Researchers affiliated with the GCSC have been measuring greenhouse gases in the Salt Lake valley by mounting sensors on TRAX light rail trains. Not only does this greatly improve the data that informs city planners and policy makers, but this method can provide extraordinary cost savings. The cost of one research-grade mobile sensor is about $40,000. To collect data from the same area with stationary sensors would take 30 instruments and would cost more than $1.2 million.
U of U researchers have been monitoring carbon dioxide in the Salt Lake Valley for 20 years. According to John Lin, Professor, Atmospheric Sciences, adding the TRAX-based measurements to stationary monitoring sites makes Salt Lake City one of the best-instrumented cities in the world for observing air pollution.
Read the full story in At the U. Find the publication in Environmental Science & Technology.
Who in city government tracks the environmental effects of air pollution on people experiencing homelessness? When students in the 2019 Global Changes and Society class looked into it, they found that there was not an office with that responsibility. Initially, students set out to change that missing piece. But those efforts have now also resulted in a study published in the International Journal of Environmental Research and Public Health, as part of a special issues “Addressing public health and health inequities in marginalized and hidden populations.”
The project-based course Global Changes and Society (SUST 6000) features guest lecturers with expertise in research related to global changes and sustainability. In this course, students from different disciplines Identify a theme or focus area, begin to learn the language and approaches of other disciplines around the theme, explore perspectives and approaches of different stakeholders, and develop a team project. Recognizing that there are disproportionate environmental impacts on certain socially and geographically vulnerable communities in the Salt Lake Valley, students in the 2019 class developed projects to address some of these issues.
The student group with members including Angelina DeMarco and Rebecca Hardenbrook (GCSC Fellow 2018-19) noted that during poor air quality events such as inversions, wildfires, and heightened ozone periods, residents are urged to stay indoors when possible, but people affected by homelessness don’t have the luxury of escaping indoors on short notice to avoid poor air conditions. But it appeared that no-one had researched the effects of poor air quality on this population.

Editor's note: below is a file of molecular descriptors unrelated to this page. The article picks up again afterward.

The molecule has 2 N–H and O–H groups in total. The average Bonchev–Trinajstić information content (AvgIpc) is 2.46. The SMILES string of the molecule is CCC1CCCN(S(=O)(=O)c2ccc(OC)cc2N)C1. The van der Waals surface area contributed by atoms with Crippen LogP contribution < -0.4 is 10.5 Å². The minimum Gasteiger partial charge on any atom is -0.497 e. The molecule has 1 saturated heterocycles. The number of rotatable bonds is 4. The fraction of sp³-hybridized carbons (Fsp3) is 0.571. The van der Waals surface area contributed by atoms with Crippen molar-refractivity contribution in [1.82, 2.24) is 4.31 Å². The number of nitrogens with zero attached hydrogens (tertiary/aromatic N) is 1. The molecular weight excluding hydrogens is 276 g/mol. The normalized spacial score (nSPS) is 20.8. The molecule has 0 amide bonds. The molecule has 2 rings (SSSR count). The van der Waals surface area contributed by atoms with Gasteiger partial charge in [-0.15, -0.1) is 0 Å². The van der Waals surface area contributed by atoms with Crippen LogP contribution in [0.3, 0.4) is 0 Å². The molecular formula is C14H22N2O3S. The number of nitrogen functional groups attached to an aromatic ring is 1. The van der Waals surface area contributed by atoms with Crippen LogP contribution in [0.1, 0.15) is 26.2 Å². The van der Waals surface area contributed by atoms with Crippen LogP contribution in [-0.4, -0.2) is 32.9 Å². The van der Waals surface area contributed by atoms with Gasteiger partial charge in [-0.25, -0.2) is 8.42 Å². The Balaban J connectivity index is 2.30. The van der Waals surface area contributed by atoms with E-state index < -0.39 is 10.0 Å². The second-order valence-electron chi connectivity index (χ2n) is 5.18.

Read about the research project these students developed with GCSC faculty affiliates Daniel Mendoza (Atmospheric Sciences and City & Metropolitan Planning) and Jeff Rose (Parks, Recreation and Tourism) in At the U.
Logan Mitchell, Research Assistant Professor in Atmospheric Sciences and GCSC affiliate, monitors greenhouse gases in the Salt Lake urban region. He reports on the changes in air quality when residents have dramatically reduced vehicle trips during the coronavirus pandemic.
Read about Dr. Mitchell’s preliminary findings on the Atmospheric Sciences page.
It makes sense that riding public transit is better for air quality than single riders each driving a personal vehicle. In a new study, GCSC affiliates Daniel Mendoza and John Lin, along with colleague Martin Buchert, quantify those emissions reductions. The research team analyzed rider data along with transit service schedules and routes to estimate the impact of Utah Transit Authority buses, light rail, and commuter rail on the air quality in its service region by accounting for vehicle miles traveled, gasoline gallons equivalent of fuel consumed, and multiple pollutant species emitted. The researchers predict that certain equipment upgrades could reduce some pollutants by 50% to 70%. Read more here.
When Gannet Hallar recently gave a talk on her career path to students at Truman State, she included a slide titled, “Where in the world will science take you?” The answer: pretty much everywhere.
Today, we are fortunate to have Gannet as a GCSC faculty affiliate in the department of Atmospheric Sciences, studying the meteorology of air quality.
The Department of Energy’s Atmospheric Radiation Measurement website recently profiled Dr. Hallar, from her high school introduction to science to her role as director of the Storm Peak Laboratory research facility. Click here to read the profile.